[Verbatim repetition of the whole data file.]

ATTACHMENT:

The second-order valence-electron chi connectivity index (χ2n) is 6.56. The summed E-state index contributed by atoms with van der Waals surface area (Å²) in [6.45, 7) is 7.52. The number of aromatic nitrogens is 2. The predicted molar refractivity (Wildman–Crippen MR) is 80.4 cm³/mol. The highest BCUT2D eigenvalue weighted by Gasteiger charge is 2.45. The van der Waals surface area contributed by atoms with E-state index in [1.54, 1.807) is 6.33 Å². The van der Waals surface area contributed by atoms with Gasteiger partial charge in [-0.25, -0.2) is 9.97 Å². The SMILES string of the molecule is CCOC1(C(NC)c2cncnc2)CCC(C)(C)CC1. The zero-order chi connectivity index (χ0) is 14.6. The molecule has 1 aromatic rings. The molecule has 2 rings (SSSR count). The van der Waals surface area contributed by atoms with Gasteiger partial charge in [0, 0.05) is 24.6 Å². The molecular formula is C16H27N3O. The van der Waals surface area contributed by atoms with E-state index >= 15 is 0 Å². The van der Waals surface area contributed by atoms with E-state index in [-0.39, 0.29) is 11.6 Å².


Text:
The second-order valence-electron chi connectivity index (χ2n) is 6.56. The summed E-state index contributed by atoms with van der Waals surface area (Å²) in [6.45, 7) is 7.52. The number of aromatic nitrogens is 2. The predicted molar refractivity (Wildman–Crippen MR) is 80.4 cm³/mol. The highest BCUT2D eigenvalue weighted by Gasteiger charge is 2.45. The van der Waals surface area contributed by atoms with E-state index in [1.54, 1.807) is 6.33 Å². The van der Waals surface area contributed by atoms with Gasteiger partial charge in [-0.25, -0.2) is 9.97 Å². The SMILES string of the molecule is CCOC1(C(NC)c2cncnc2)CCC(C)(C)CC1. The zero-order chi connectivity index (χ0) is 14.6. The molecule has 1 aromatic rings. The molecule has 2 rings (SSSR count). The van der Waals surface area contributed by atoms with Gasteiger partial charge in [0, 0.05) is 24.6 Å². The molecular formula is C16H27N3O. The van der Waals surface area contributed by atoms with E-state index >= 15 is 0 Å². The van der Waals surface area contributed by atoms with E-state index in [-0.39, 0.29) is 11.6 Å².